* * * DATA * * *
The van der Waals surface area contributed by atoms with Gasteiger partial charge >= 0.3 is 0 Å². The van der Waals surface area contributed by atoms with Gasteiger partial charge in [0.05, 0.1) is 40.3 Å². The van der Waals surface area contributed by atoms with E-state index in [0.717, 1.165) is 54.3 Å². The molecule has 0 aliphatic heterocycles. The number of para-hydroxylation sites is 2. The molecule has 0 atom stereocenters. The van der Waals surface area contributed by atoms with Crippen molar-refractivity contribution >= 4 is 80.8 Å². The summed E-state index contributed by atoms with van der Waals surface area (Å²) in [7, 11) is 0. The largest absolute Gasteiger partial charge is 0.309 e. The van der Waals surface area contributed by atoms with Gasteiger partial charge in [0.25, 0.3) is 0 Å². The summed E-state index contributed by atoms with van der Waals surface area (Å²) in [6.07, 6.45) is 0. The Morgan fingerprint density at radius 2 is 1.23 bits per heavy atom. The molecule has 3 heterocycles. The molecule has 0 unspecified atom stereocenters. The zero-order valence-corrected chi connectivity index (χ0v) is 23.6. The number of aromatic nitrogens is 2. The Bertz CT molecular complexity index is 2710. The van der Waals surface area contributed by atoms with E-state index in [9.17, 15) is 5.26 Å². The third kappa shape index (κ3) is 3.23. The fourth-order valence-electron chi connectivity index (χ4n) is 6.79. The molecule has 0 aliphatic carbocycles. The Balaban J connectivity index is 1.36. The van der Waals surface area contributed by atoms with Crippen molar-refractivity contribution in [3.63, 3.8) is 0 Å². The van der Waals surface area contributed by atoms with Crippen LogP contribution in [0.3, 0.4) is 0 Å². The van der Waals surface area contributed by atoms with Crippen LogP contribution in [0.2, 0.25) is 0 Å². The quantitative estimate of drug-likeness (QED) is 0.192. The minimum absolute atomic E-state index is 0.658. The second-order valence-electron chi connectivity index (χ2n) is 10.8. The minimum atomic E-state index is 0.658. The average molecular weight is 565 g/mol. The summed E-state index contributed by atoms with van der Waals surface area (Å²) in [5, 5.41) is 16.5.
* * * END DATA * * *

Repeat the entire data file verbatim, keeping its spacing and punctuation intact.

The van der Waals surface area contributed by atoms with Gasteiger partial charge >= 0.3 is 0 Å². The van der Waals surface area contributed by atoms with Gasteiger partial charge in [0.05, 0.1) is 40.3 Å². The van der Waals surface area contributed by atoms with E-state index in [0.717, 1.165) is 54.3 Å². The molecule has 0 aliphatic heterocycles. The number of para-hydroxylation sites is 2. The molecule has 0 atom stereocenters. The van der Waals surface area contributed by atoms with Crippen molar-refractivity contribution >= 4 is 80.8 Å². The summed E-state index contributed by atoms with van der Waals surface area (Å²) in [7, 11) is 0. The largest absolute Gasteiger partial charge is 0.309 e. The van der Waals surface area contributed by atoms with Gasteiger partial charge in [0.25, 0.3) is 0 Å². The summed E-state index contributed by atoms with van der Waals surface area (Å²) in [6.07, 6.45) is 0. The Morgan fingerprint density at radius 2 is 1.23 bits per heavy atom. The molecule has 3 heterocycles. The molecule has 0 unspecified atom stereocenters. The zero-order valence-corrected chi connectivity index (χ0v) is 23.6. The number of aromatic nitrogens is 2. The Bertz CT molecular complexity index is 2710. The van der Waals surface area contributed by atoms with E-state index in [9.17, 15) is 5.26 Å². The third kappa shape index (κ3) is 3.23. The fourth-order valence-electron chi connectivity index (χ4n) is 6.79. The molecule has 0 aliphatic carbocycles. The Balaban J connectivity index is 1.36. The van der Waals surface area contributed by atoms with Crippen molar-refractivity contribution in [3.63, 3.8) is 0 Å². The van der Waals surface area contributed by atoms with Crippen LogP contribution in [0.3, 0.4) is 0 Å². The van der Waals surface area contributed by atoms with Crippen LogP contribution in [0.2, 0.25) is 0 Å². The quantitative estimate of drug-likeness (QED) is 0.192. The minimum absolute atomic E-state index is 0.658. The second-order valence-electron chi connectivity index (χ2n) is 10.8. The minimum atomic E-state index is 0.658. The average molecular weight is 565 g/mol. The summed E-state index contributed by atoms with van der Waals surface area (Å²) in [5, 5.41) is 16.5.